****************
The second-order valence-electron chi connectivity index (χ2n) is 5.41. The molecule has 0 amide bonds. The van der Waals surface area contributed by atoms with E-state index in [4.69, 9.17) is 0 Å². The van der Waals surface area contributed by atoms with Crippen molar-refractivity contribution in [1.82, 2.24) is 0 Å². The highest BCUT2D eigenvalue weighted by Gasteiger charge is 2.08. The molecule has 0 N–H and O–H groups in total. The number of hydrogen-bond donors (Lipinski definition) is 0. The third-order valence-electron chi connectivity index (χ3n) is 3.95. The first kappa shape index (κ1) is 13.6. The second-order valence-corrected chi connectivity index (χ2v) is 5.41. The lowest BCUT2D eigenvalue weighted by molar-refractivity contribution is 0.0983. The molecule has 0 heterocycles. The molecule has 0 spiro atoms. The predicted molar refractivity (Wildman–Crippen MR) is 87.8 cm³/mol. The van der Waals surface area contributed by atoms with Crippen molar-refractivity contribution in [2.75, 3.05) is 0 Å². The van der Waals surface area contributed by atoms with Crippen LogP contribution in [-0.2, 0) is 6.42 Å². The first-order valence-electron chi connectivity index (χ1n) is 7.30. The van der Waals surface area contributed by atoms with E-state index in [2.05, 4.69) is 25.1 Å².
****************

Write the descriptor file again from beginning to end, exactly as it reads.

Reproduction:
The second-order valence-electron chi connectivity index (χ2n) is 5.41. The molecule has 0 amide bonds. The van der Waals surface area contributed by atoms with E-state index in [4.69, 9.17) is 0 Å². The van der Waals surface area contributed by atoms with Crippen molar-refractivity contribution in [1.82, 2.24) is 0 Å². The highest BCUT2D eigenvalue weighted by Gasteiger charge is 2.08. The molecule has 0 N–H and O–H groups in total. The number of hydrogen-bond donors (Lipinski definition) is 0. The third-order valence-electron chi connectivity index (χ3n) is 3.95. The first kappa shape index (κ1) is 13.6. The second-order valence-corrected chi connectivity index (χ2v) is 5.41. The lowest BCUT2D eigenvalue weighted by molar-refractivity contribution is 0.0983. The molecule has 0 heterocycles. The molecule has 0 spiro atoms. The predicted molar refractivity (Wildman–Crippen MR) is 87.8 cm³/mol. The van der Waals surface area contributed by atoms with Crippen molar-refractivity contribution in [2.75, 3.05) is 0 Å². The van der Waals surface area contributed by atoms with Crippen LogP contribution in [-0.2, 0) is 6.42 Å². The first-order valence-electron chi connectivity index (χ1n) is 7.30. The van der Waals surface area contributed by atoms with E-state index in [2.05, 4.69) is 25.1 Å².